An Open Letter To My Fellow Communicators:

Join us for the National Summit on Anti-Racism in PR and Communications Management




You’ve blown me away.


When our small collective put out the call for communications and public relations professionals to join discussions for an anti-racism summit, we had little more than a vision. Now, that vision is becoming real: the National Summit on Anti-Racism in PR and Communications Management: It’s About Time will be held on March 22 and 23, 2021.


This outpouring of support from the many people who have joined our conversation over the past few weeks has reaffirmed one of the things I most love about this profession: it draws people who want to make the world a better place.


Take a moment, and think back to what first drew you to communications or public relations.


I can remember the moment clearly. I was working in the research department, and one day my organization’s Director of Communications suggested I come to an upcoming team meeting. At the time, I saw the communicators as change agents; the opportunity to be part of their conversation, even as a only-sort-of-invited guest, was enticing enough to tamp down my anxiety around crashing their meeting.


To everyone’s surprise, when they had their next team meeting I walked into the room and pulled a chair up at the table. I don’t recall what we discussed during that meeting, but when the next position came available, I applied.


We talk a lot in this profession about getting a seat at the table. It’s a metaphor that’s always resonated with me, particularly since I got my start when someone in a position of power invited me to pull up a chair.


But when we look around the table that is our profession, we’re missing a lot of folx. The reality is, our profession is disproportionately people like me: white, cis-gendered, able-bodied women (or those who present as such).


Based on the response to our call to action, many of you agree that we need to pull more chairs up to the table. I expect you also recognize that it’s not good enough to bring folx to the table—we need to listen and tap into people’s diverse perspectives to meaningfully influence strategy and systems.


Just imagine what we can achieve with a bigger and more inclusive table where everyone truly belongs.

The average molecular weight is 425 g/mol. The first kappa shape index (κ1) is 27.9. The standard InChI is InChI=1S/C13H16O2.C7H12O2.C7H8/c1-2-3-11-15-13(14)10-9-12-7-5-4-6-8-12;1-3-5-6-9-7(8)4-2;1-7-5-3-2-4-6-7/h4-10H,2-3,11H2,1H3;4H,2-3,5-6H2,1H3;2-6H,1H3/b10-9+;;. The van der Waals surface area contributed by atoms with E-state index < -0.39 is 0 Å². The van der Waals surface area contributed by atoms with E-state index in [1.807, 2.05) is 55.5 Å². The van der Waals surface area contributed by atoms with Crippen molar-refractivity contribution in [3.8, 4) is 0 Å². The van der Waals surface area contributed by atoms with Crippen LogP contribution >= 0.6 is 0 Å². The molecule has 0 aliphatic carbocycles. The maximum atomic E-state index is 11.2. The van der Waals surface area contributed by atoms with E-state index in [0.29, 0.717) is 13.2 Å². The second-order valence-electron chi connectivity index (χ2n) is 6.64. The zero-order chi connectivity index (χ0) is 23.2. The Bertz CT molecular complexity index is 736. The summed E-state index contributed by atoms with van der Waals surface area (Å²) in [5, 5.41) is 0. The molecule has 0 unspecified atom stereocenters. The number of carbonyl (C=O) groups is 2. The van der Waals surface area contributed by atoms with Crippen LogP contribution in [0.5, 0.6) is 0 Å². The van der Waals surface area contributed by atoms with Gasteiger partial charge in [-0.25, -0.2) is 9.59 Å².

Communications leaders (and yes, I mean all kinds of “leaders”, including those whose job title doesn’t spell that out) have a powerful opportunity. As the stewards of an organization’s relationships with people and communities, we combine a cross-functional approach to strategy with a central focus on the public good. Put simply, you can’t develop a sound strategy without listening, and you can’t deliver on that strategy without social licence.


To do this well, we need to ask: who are we listening to? And who is doing the listening?


There has never been a more important time for communications management and public relations. Over the last year, we witnessed a country-wide conversation about the impact of Reconciliation on resource development (or lack thereof), moved into global pandemic largely mediated through public communications, experienced a summer of deep discourse around racial justice, and went through elections in multiple jurisdictions where all of these themes were front and centre.


The thread that binds all of these conversations is communications. As a society, we use language and story to build narratives that award power to some groups and oppress others.


Many of you see the impacts of these systemic injustices every day, in the form of health, social, educational, economic, and environmental outcomes. Some of you have been aware of these injustices for your entire lives, because you live it. Others, like me, have come to this understanding through your education, your career, your own self-work, or even the events of this year.


No matter how you got here, I am glad you’re here now.


So I ask you: do you want real change? Do you want to change our profession, our organizations, our communities, our society for the better?


To realize our potential as a profession, we need to do the work in ourselves and in our profession, so that we can take that leadership role in our organizations and in our communities.


Are you up for that?


Sign up now to get notified once we open registration for the National Summit on Anti-Racism in PR and Communications Management. It’s about time.

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